In the meantime, I had received this reply from Julian Bakery:

Our nutritional panel reads 13g of Carbohydrates and 12g of Fiber not sure what else to tell you I have many friends that are diabetic that eat our bread that are Type 2 Diabetic. You can even read this review from a type 2 diabetic here:

Thank You! – Julian Bakery
I emailed back:

TO:  Julian Bakery:  That’s a very nice review, but it doesn’t answer the question of whether or not your label complies with accuracy of Food Fact labeling, and in contrast to your nice review, I have heard from a Type 1 diabetic who has told me that eating a slice of your bread, with an injection of insulin that should have covered 1 gram of net carb (as your label advertises) shot up his blood sugars to 300.  His blood sugars were only normal when he injected enough insulin to cover 13 grams of digestible carb.  That implies that your Food Fact label SHOULD read Carbs:  25  Fiber:  12.  Net carbs:  13  To clarify this, are you willing to be in a phone interview between you and the FDA that I record?  Or should I just interview the FDA about this question, and give them the name of your company, and have them get back to you that way?
Julian Bakery emailed back like this:
  We urge all diabetics to take their blood sugar before and after eating our bread as they are taking in 13g of carbohydrates and 12g of fiber which in our experience 85% of our customers that have diabetes can eat our bread with minimal impact on blood sugar as we have found that Inulin (Chicrory Root Fiber) and fiber derived from our grain helps to offset the impact of carbohydrates on the body. As you read from the FDA’s response they do not find the science of Net Carbs scientific. Atkins defines Net Carbs as follows:
The FDA does not recognize Net Carbs and our nutritional panel is correct as we do not use the words Net Carb count in the nutritional panel so that customers know they are taking in 13g of carbs and 12g of fiber. We do however outside of the nutritional panel have text that reads 1 Net Carb. The FDA per our knowledge has made no ruling using Net Carbs on packaging. We are proud to serve our bread to many people across the nation and make products that promote peoples health as all the ingredients we use in our products are of the highest quality.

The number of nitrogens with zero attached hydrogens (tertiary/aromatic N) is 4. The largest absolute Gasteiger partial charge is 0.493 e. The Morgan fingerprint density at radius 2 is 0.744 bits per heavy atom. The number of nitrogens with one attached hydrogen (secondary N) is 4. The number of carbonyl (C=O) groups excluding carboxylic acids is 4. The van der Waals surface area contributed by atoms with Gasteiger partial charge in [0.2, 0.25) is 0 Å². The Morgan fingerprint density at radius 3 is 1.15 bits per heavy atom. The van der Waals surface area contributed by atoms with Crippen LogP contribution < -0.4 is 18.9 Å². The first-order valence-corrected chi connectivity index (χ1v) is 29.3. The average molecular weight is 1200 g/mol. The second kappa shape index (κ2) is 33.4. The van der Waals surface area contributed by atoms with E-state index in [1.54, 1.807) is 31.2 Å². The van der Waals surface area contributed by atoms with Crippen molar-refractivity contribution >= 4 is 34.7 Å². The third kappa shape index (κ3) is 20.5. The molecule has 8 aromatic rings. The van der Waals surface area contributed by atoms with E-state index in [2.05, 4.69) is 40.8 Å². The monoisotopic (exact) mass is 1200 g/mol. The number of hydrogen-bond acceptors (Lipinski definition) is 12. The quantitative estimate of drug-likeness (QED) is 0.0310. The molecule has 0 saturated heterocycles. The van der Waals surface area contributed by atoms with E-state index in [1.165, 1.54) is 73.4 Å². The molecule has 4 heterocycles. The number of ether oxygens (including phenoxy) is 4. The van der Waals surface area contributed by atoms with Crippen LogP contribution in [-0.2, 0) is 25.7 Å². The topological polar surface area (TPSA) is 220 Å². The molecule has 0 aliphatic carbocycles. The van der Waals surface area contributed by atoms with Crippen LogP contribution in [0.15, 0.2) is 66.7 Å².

Thank You,  — Julian Bakery

I emailed Julian Bakery back:
TO:  Julian Bakery – Actually, the Atkins description of net carbs is different from  yours.  In Atkins, “Carbs” is the sum of digestible carbohydrates and fiber.  And THEN they subtract the fiber back out to create net carbs.  In your case, from what you’ve sent me in emails the “Carbs” that you list on your food fact label represent only digestible carbs, WITHOUT having the fiber added in.

Even after all these email exchanges, it’s still not clear to me whether this bakery is listing “Total Carbs” as the digestible carbs, OR whether supposedly the ONLY digestible carb in that bread is 1 single gram, and all the rest of the carbs ar fiber.  But I am skeptical that 1 gram of digestible carb could raise blood sugars in Jeff by 200 points.  Speaking of points . . . At this point, Julian Bakery and I started calling each other on the phone.  They’ve been cordial, and we’ve been trying to work out an interview time ever since this.  The FDA has not responded to my request for having some kind of joint interview set up.

But in the meantime, the Very Low Carb for Health Diabetes Support Group,” which Jeff and I belong to, along with David Mendosa and Barry and many others, well, we cooked up a community-based, self-help group, informal test to see what happened when all of us together came to a meeting without eating for at least 2 hours, checked our blood sugars, then ate a Quest bar with supposedly 4 grams of net carbs.  The result, basically, was that half the group saw their blood sugars go up by 50 points.  That’s pretty high for just 4 net carbs.  I hope to post some videos of the response of these members to the test, and to post them soon.  And, you can read more about the study in David Mendosa‘s excellent article for Diabetes Health Central.